Friday, May 28th, 2021

Migos – Straightenin

Yep, this is definitely a single by Migos.


Samson Savill de Jong: It’s amazing given all the imitators they spawned, that a Migos song is still immediately identifiable as being by them. That’s both a blessing and a curse, as they might be a cut above their pretenders but they are essentially adding another one to the pile with “Straightenin.” It’s just another Migos song, more than fine if you’re a fan of theirs, but it’s not distinctive enough to have much impact beyond that.

Andy Hutchins: Typically hypnotic work from long-time collaborator DJ Durel, typically nonsense mantra hook, typically Neapolitan brag-rap in their signature flows: Yeah, this is good Migos, reasserting their place in the culture as a reliable source of jams. And good Migos goes down easy: Even though we’re almost a decade removed from “Bando” and the interim featured interludes with Calvin Harris and Katy Perry, their chemistry’s still that of a well-practiced relay rotation, with Quavo as ever the midpoint between Offset’s denser and more lyrical approach and Takeoff’s delivery-first presence. “We’ll run this shit back, I just seen Tenet” is genuinely funny and surely the best Tenet reference of the year, but Quavo also somehow brags about filming a movie with Robert De Niro and still loses to Offset’s “Qua keep a MAC in the back of the Tesla” for Funniest Bar About Quavo. I missed these dudes.

Ady Thapliyal: It’s concerning how fast trends are cresting and careers are ending in the overheated market of American hip-hop, where labels are focused on juicing artists for all they’re worth rather than laying a foundation for a stable career. Migos, whose mainstream breakthrough came only in 2016, already feel like a nostalgia act, an impression that is not helped at all by the back-to-basics sound of their comeback single, “Straightenin.” Sure, it’s a good track, but maybe not a good career move.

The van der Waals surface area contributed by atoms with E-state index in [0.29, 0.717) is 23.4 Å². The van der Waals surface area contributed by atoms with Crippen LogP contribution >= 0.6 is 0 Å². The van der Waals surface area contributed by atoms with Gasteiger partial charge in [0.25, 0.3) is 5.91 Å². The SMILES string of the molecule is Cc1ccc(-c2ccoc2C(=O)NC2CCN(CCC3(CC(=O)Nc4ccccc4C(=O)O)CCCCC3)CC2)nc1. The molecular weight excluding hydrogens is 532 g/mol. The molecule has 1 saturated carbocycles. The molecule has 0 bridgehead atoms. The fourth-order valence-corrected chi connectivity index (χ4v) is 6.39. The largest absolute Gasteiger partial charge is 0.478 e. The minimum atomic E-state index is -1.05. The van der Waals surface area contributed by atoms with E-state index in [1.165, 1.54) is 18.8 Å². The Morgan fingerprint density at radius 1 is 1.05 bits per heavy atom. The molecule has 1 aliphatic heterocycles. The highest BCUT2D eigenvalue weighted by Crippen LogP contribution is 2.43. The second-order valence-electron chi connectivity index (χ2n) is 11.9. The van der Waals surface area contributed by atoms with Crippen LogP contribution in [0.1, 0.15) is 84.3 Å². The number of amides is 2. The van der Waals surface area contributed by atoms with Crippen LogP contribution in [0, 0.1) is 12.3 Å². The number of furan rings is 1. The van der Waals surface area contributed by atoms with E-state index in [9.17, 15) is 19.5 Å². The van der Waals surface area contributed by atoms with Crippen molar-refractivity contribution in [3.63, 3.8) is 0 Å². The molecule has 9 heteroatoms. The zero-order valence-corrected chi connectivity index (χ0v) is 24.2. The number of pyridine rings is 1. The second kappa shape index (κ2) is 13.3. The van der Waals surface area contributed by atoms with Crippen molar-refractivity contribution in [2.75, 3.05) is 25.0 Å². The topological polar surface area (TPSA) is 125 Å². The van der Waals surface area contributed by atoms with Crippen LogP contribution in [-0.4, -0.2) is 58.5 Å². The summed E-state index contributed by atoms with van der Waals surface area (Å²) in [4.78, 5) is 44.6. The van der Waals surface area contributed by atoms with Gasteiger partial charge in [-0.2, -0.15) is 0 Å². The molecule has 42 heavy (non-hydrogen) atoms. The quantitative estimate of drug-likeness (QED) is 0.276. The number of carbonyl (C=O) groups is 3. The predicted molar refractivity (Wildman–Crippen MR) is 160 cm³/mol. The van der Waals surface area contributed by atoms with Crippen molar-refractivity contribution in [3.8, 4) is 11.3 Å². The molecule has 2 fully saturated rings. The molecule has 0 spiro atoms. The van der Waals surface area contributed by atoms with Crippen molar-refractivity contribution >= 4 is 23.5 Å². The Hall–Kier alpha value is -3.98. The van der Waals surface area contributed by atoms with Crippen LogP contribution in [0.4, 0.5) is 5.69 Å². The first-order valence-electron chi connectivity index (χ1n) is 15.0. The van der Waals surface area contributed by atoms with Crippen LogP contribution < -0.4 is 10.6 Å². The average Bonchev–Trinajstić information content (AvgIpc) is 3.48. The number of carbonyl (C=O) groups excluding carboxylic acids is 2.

Wayne Weizhen Zhang: The third single from the third volume of Culture, it should come as no surprise the “Straightenin” sounds like a staler, lethargic cut from a once iconic group. The floor here is still high, but nobody needed to hear Quavo talking about “turning a pandemic into a bandemic” or Takeoff giving a “shoutout to the white boy.”

Thomas Inskeep: Even with six (!) credited producers, “Straightenin” sounds pretty much just like the bulk of the Migos’s catalog, which is to say: solid. They’re all good rappers, and the track bumps along amiably.

Andrew Karpan: Migos are architects of pure style, who illuminate neither the highs nor the lows of the rock-and-roll life but instead detail conversations on street corners like, I dunno, Studs Terkel? But the group’s relentless release schedule only testifies to how much language there is out there to chew up and digest, so much language there is always language to spare. It’s no coincidence that one of the most pleasurable lines on Cardi’s last hit record came from Offset himself. “Straightenin,” is nowhere near as fun to say but its creepy and durable, if not catchy; a locker room command that signifies nothing but its echo. If you don’t get shit straight, you won’t straighten it, right?

Alfred Soto: A victory lap with arms pumping in the air, “Straightenin” exudes enough confidence to forego the single quotation mark. The beat goes click, the rap stresses land on penultimate and final syllables as per rhythms whose secrets they haven’t shared — Migos sound like themselves. 

Mark Sinker: Lazy in feel? But that’s why we like ’em. Lazy in theme? But that’s the kind of thing they like, to stretch a title word out until it’s most of a song. Lazy in reference, so that even the clever bit is pretty lazy? I mean, Tenet is a timely namedrop, and it means going back in time, and look, Slim Shady and The Matrix are from a long way back in time. Haha. A lazy exercise in what they can get away with? I mean, I think they do get away with it — they do just enough to keep it all moving, to flick up the little ends of your slight slight smile, with nearly nothing. It’s a skill. It’s what they do. With near-minimum effort. You have to respect it.

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